This post is a follow up to my recent post identifying America’s Most Financially Disadvantaged School Districts.
Let me start by summarizing the why it matters part, which I address more thoroughly here. The bottom line – a substantial body of empirical research indicates the positive influence of state school finance reforms on student outcomes. As explained in the post linked above:
To summarize, there exist no methodologically competent analyses yielding convincing evidence that significant and sustained funding increases provide no educational benefits, and a relative few which do not show decisively positive effects.[xvii] On balance, it is safe to say that a sizeable and growing body of rigorous empirical literature validates that state school finance reforms can have substantive, positive effects on student outcomes, including reductions in outcome disparities or increases in overall outcome levels.[xviii]
Several state specific longitudinal studies discussed in that post have shown positive effects on student outcomes of substantive, targeted state school finance reforms. Among the most studied states is Massachusetts, and its reforms initiated in the 1990s.
Three studies of Massachusetts school finance reforms from the 1990s find similar results. The first, by Thomas Downes and colleagues found that the combination of funding and accountability reforms “has been successful in raising the achievement of students in the previously low-spending districts.” (p. 5)[i] The second found that “increases in per-pupil spending led to significant increases in math, reading, science, and social studies test scores for 4th- and 8th-grade students.”[ii] The most recent of the three, published in 2014 in the Journal of Education Finance, found that “changes in the state education aid following the education reform resulted in significantly higher student performance.”(p. 297)[iii]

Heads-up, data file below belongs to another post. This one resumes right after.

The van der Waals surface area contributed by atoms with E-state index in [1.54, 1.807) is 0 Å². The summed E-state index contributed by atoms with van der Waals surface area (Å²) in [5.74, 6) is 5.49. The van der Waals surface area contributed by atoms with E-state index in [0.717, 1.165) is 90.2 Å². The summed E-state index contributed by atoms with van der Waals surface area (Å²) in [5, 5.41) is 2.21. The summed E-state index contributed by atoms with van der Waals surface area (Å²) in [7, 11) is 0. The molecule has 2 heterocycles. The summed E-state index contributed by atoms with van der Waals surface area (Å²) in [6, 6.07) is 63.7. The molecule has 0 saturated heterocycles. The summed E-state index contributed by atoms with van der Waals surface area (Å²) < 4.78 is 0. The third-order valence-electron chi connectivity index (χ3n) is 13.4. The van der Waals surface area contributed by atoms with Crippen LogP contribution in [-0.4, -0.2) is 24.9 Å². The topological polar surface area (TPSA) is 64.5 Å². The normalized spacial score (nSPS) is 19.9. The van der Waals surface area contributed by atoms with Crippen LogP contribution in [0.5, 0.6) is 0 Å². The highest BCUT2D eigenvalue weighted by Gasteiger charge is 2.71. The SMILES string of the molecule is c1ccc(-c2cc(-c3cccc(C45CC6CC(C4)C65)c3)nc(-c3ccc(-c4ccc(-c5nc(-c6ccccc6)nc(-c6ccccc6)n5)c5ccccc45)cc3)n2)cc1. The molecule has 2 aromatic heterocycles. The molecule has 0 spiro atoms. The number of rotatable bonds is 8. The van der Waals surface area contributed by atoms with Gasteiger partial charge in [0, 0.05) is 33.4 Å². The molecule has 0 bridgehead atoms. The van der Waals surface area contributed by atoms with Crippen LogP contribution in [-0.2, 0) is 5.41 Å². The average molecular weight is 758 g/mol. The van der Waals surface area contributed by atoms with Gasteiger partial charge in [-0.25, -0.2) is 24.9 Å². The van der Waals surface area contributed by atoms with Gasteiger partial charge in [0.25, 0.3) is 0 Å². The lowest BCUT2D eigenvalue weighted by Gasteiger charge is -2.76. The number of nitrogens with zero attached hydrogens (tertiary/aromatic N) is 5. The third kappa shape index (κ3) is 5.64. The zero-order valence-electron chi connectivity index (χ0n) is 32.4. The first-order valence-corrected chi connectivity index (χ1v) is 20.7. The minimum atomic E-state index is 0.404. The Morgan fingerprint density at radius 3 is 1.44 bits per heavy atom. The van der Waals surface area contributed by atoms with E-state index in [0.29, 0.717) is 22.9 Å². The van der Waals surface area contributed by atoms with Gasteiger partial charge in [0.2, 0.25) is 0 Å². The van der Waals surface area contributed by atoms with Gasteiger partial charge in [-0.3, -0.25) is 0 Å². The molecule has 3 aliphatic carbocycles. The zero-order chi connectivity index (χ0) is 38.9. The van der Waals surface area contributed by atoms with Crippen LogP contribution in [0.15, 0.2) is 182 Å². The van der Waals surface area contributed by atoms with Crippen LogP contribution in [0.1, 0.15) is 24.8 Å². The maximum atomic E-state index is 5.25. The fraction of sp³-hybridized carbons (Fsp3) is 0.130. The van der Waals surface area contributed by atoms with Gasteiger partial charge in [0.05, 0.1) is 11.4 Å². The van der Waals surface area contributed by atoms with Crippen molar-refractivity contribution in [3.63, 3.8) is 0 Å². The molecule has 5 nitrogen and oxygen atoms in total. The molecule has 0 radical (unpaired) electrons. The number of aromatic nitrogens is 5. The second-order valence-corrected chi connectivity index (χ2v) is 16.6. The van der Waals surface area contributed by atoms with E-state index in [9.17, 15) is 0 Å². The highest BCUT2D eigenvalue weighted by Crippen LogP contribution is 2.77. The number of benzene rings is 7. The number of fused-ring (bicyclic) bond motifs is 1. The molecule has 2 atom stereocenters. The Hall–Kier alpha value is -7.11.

But who needs all that empirical stuff anyway? Sadly, that’s what we’ve come to.
Here, I’ll take a quick look at the formerly good, the always bad and the increasingly downright ugly in state school finance systems. But for some apparent positive movement on school finance formula reforms in Pennsylvania (which starts at the bottom of the heap), there isn’t a whole lot of good news out there. Despite the slow, steady but uneven economic recovery across states state school finance systems remain in decline or in recession-frozen state.
In our sort-of-annual report “Is School Funding Fair” we estimate “fairness ratios” for state and local revenues and for staffing (per 100 pupils). We’ve been producing that report for a few years and the newest report takes a look at the last five years of available data to show which states improved the equity (fairness) of their state school finance systems and which have gotten worse. A “fairness ratio” is a measure of “progressiveness” of the distribution of resources, where a ratio of 1.2 would indicate that a very high poverty school district has 20% more revenue, or staffing (or whatever resource) than a very low poverty school district in that same state (corrected for competitive wage variation and economies of scale).
We can now track relatively consistently, these fairness ratios for a 21 year period! This means we can really capture the ebb and flow of equity within states and we can attach to those trends, key events. For example, here’s what’s happened in New Jersey for the 21 year period, for a) state and local revenue per pupil fairness (which includes revenue for capital expenses), b) current spending per pupil fairness (which includes federal title I funds to high poverty schools) and c) teachers per 100 pupils fairness.
Figure 1. New Jersey Fairness Trends over Time